Randsomware Protection and containment strategies

Endpoint Protection, Hardening and Containment

Ransomware is a common method of cyber extortion or disruption for financial gain. This type of attack can instantly disrupt access to files, applications or systems until the victim pays the ransom (and the attacker restores access with a decryption key) or the organization restores and reconstitutes from backups. Once ransomware is invoked within an organization, most variants utilize privileged accounts and trust relationships between systems for lateral dispersion.
Ransomware is commonly deployed across an environment in two ways:

  1. Manual propagation by a threat actor after they have penetrated an environment and have administrator-level privileges broadly across the environment:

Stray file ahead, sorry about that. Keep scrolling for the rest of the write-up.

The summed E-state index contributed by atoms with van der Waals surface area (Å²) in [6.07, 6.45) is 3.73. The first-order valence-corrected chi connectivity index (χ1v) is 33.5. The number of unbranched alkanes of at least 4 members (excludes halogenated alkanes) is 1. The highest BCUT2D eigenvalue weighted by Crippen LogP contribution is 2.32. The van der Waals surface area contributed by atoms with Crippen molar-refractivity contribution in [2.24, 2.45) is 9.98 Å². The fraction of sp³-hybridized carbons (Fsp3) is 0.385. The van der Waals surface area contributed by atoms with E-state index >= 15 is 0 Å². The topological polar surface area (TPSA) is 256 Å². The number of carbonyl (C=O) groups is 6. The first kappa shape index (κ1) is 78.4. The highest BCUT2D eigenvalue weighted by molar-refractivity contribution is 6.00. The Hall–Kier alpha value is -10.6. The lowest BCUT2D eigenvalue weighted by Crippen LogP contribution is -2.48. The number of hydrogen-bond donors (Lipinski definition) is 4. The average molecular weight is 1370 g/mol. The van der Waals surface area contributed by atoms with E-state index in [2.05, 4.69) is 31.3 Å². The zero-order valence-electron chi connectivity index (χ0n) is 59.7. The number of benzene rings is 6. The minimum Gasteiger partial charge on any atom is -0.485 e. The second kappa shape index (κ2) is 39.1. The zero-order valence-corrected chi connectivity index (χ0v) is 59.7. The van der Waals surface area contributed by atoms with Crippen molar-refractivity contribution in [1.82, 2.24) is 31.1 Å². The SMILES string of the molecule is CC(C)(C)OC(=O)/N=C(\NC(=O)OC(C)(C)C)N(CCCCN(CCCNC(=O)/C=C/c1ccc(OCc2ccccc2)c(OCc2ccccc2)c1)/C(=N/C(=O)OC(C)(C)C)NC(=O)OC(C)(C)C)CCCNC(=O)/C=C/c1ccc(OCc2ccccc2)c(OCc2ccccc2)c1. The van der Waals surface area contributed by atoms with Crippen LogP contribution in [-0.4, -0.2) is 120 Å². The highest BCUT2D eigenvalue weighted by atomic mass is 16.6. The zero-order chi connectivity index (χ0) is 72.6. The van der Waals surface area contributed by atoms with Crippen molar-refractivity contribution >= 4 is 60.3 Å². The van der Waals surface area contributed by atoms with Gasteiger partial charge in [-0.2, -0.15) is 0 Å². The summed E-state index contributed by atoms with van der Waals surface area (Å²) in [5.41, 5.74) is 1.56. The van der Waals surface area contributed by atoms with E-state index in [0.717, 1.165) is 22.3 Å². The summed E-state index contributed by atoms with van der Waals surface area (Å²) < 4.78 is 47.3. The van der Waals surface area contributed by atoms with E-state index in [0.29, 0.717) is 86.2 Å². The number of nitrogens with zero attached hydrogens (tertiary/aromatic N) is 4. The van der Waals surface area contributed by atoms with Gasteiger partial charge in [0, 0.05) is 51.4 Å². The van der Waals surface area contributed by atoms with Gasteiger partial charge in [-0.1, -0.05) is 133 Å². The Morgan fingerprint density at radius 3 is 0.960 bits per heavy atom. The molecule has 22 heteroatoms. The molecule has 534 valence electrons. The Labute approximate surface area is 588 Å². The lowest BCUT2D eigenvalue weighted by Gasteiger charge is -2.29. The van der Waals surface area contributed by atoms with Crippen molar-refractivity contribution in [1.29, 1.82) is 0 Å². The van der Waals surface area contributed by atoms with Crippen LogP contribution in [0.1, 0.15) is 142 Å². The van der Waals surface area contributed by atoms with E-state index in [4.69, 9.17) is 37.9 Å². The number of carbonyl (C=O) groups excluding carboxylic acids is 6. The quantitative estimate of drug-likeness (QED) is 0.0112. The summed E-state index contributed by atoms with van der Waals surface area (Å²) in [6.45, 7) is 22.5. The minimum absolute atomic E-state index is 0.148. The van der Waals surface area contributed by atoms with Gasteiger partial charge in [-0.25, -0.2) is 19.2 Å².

• Manually run encryptors on targeted systems.
  • Deploy encryptors across the environment using Windows batch files (mount C$ shares, copy the encryptor, and execute it with the Microsoft PsExec tool).
  • Deploy encryptors with Microsoft Group Policy Objects (GPOs).
  • Deploy encryptors with existing software deployment tools utilized by the victim organization.
  1. Automated propagation:
  • Credential or Windows token extraction from disk or memory.
  • Trust relationships between systems — and leveraging methods such as Windows Management Instrumentation (WMI), SMB, or PsExec to bind to systems and execute payloads.
  • Unpatched exploitation methods (e.g., EternalBlue — addressed via Microsoft Security Bulletin MS17-010)

Do you really know what Ransomware are? Think you know?

Follow the documentary by Sophos in three episodes: Ransomware Documentary